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Jardín de Santiago, Tlatelolco

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Photo: Comisión Mexicana de Filmaciones on Wikimedia Commons


The Jardín de Santiago, like so many places in Mexico City, seems to have been established for no other reason than to defy your expectations. This is Tlatelolco, the massive complex of mid-20th-century housing blocks. This is Mario Pani, the Faustian master-builder whose reputation soared and crashed more spectacularly than New York’s Robert Moses. Finally, this is the corner of two very busy streets, Paseo de la Reforma and R. Flores Magón.

Yet the Santiago garden remains a refuge not just of manicured walks and shady trees. It’s practically unknown even to Mexico City residents. It’s a well-used park. But like in so much of very public Tlatelolco, respectability here depends on discretion more than adequate room for your neighbors’ privacy. It’s not easy to find this park crowded.

400+ Years

The park serves as a botanical garden, for this corner of the neighborhood. It’s home 62 species. Of these, only some 11 are native to Mexico City. It was historically the garden of the Santiago de Tlatelolco monastery. The monastery kept a garden here since the mid-16th century. An atrial cross was preserved from that garden.

Pani took charge of the park 1960. It was part of the overall plan for his Nonoalco Tlatelolco Urban Complex. That’s to say, it was integral to the overall project. A stone balustrade surrounds the entire garden. But on the southern edge, a wide stretch of sidewalk seems to keep traffic on R. Flores Magón at quite a distance.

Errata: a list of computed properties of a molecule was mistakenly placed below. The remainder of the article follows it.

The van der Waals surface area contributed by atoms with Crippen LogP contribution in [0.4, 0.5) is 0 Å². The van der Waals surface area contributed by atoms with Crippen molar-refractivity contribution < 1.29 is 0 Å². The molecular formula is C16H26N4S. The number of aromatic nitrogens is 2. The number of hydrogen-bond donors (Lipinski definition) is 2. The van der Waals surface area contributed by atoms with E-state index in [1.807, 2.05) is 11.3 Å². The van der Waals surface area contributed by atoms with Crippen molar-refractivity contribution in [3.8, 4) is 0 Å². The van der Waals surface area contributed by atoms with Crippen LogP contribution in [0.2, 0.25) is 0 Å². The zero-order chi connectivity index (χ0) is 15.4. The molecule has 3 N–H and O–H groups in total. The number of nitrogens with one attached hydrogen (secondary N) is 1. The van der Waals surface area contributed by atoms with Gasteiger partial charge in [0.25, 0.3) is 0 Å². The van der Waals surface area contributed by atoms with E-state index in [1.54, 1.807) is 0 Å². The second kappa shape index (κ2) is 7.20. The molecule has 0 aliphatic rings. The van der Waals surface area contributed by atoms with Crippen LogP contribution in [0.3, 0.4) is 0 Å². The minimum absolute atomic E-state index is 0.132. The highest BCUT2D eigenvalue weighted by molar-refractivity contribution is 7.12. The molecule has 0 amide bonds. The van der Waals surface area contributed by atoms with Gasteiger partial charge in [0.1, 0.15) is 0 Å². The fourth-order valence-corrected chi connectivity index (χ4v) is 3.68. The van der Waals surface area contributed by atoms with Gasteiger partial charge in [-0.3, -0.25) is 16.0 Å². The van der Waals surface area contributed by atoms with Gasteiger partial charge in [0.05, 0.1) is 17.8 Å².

Pani’s garden included a monopteros colonnade (pictured above) as a centerpiece. A phrase with which the emperor Cuauhtémoc described Tlatelolco is inscribed within:

“Here we place and settle in the way we found the great lagoon, permanently: its waves like silver and as shiny as gold, especially  fragrant, here we founded our town of Tlatelolco”.

Today’s Jardín de Santiago is among the pleasing places to find oneself. The greatest surprise may be that even as so many people will visit the Plaza de las Tres Culturas on the other side of the monastery, very few will happen upon the garden. On the northwest corner of the Glorieta Cuitláhuac, most guests will arrive from the Plaza or the Monastery.

Sources Cited on this Page:, Diego Cera: Jardín Santiago,
un parque de Mario Pani entre los edificios de Tlatelolco
How to get here
  • Av. Ricardo Flores Magón, Tlatelolco, Cuauhtémoc, 06900 CDMX


Museo de Tecpan

Nearest at 0.15 kms.

Caja de Agua Museum at Tlatelolco

Nearest at 0.19 kms.

Church of Santiago Tlatelolco

Nearest at 0.26 kms.


Plaza de la Conchita

One of the deepest darkest public plazas in the city, La Conchita and its legends go back a long way.

The Bosque de Tlalpan Nature Reserve

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San Juan de Aragón Zoo

There's a substantial alternative for animal and nature lovers in the Bosque de de Aragón.

Parque España

One of the city's favorite parks is in Condesa and it's nearly a hundred years old.

Bosque de San Juan de Aragón

One of NE Mexico City's favorite parks and recreation areas.

Mexico City

Cultural Capital of the Americas